-Interleague play will begin on 5/26 against the Hiroshima Carp. This 18-game stretch will run through June 14. Any games rained out can be made up until June 18.

-For the fifth consecutive season, the Lions will host on game in Maebashi, Gunma. This year's edition will take place on 6/19 against the Fighters.

-The final series before the All-Star break and Olympic break will take place in Tokyo Dome in two road games against the Fighters on 7/17 and 7/18.

-The Lions last regular season game on schedule is on 10/12 with a road game against the Fighters up in Sapporo Dome. The final listed regular season game is on 10.16 with the Giants hosting the Dragons.


League notes:

-On 6/30, the Marines will host a rare game away from Zozo Marine Stadium and even outside Kanto with an outing in Toyama prefecture against the Softbank Hawks.

-A second irregular Marines home game will take place in Mito, Ibaraki on 9/8 against the Fighters.

-Multiple teams will have home games in Tokyo Dome, including the Yakult Swallows and Yokohama DeNA Baystars as with other normal hosts (Softbank Hawks, Rakuten Eagles etc.)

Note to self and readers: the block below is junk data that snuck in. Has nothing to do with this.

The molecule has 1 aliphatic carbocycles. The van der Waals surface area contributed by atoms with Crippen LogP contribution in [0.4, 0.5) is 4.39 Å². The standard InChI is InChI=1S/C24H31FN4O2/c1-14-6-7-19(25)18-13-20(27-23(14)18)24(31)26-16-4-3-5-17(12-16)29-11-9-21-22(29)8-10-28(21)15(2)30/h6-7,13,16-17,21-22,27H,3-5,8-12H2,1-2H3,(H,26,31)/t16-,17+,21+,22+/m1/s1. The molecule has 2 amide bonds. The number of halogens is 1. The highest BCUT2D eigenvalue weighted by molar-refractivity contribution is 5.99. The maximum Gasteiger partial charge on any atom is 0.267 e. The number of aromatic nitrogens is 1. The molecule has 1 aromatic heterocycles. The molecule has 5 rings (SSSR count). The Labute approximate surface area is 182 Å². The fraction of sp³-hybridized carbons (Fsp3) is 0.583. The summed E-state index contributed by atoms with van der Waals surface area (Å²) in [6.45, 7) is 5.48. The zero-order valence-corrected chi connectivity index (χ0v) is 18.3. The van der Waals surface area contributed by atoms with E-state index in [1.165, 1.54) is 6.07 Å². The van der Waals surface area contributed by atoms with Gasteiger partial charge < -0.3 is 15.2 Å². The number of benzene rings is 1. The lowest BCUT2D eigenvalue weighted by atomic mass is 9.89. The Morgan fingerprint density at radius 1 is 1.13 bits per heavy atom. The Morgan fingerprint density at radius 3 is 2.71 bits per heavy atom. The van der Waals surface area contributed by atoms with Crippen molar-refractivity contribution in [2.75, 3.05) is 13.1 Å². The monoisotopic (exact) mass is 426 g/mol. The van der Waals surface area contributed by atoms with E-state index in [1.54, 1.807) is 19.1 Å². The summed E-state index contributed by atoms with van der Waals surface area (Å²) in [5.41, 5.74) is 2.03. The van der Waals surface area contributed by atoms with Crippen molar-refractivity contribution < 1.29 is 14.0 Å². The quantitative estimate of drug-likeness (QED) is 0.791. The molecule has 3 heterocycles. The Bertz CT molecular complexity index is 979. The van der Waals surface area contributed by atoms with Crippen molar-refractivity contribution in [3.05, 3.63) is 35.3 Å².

-For the annual two games in Naha, Okinawa, the Fighters will be hosting the Hawks on 7/4 and 7/5.

-The All-Star series takes place on 7/19 in Fukuoka's PayPay Dome and 7/20 in Nagoya Dome.

-With the extended break due to the Olympics, regular season games for NPB will not return until 8/14.

-The Climax Series will begin on 10/24.  The final stage is set for 10/28 and the Japan Series is scheduled to begin on 11/7.

-The NPB Draft will take place on 11/5.


Farm team without a home

The Lions ni-gun will not play any home games in their traditional Seibu II Stadium nextdoor to MetLife Dome until 7/15 due to construction. The Farm Stadium will have seats and is renamed to CAR3219 Stadium.

Home games will physically be away games at other Eastern League opponent's Stadiums while a handful will be in irregular cities like Hanno, Saitama and Omiya, Saitama. Some will also take place in MetLife Dome with a small general admission price. It is unclear if ni-gun games at CAR3219 Stadium will remain free or not for the public to see.


Another trip on the horizon

When I saw the schedule come early as well as a flight deal in August that I couldn't refuse, I pounced on the plane tickets as I will come back to Japan only nine months removed from my last trip in June.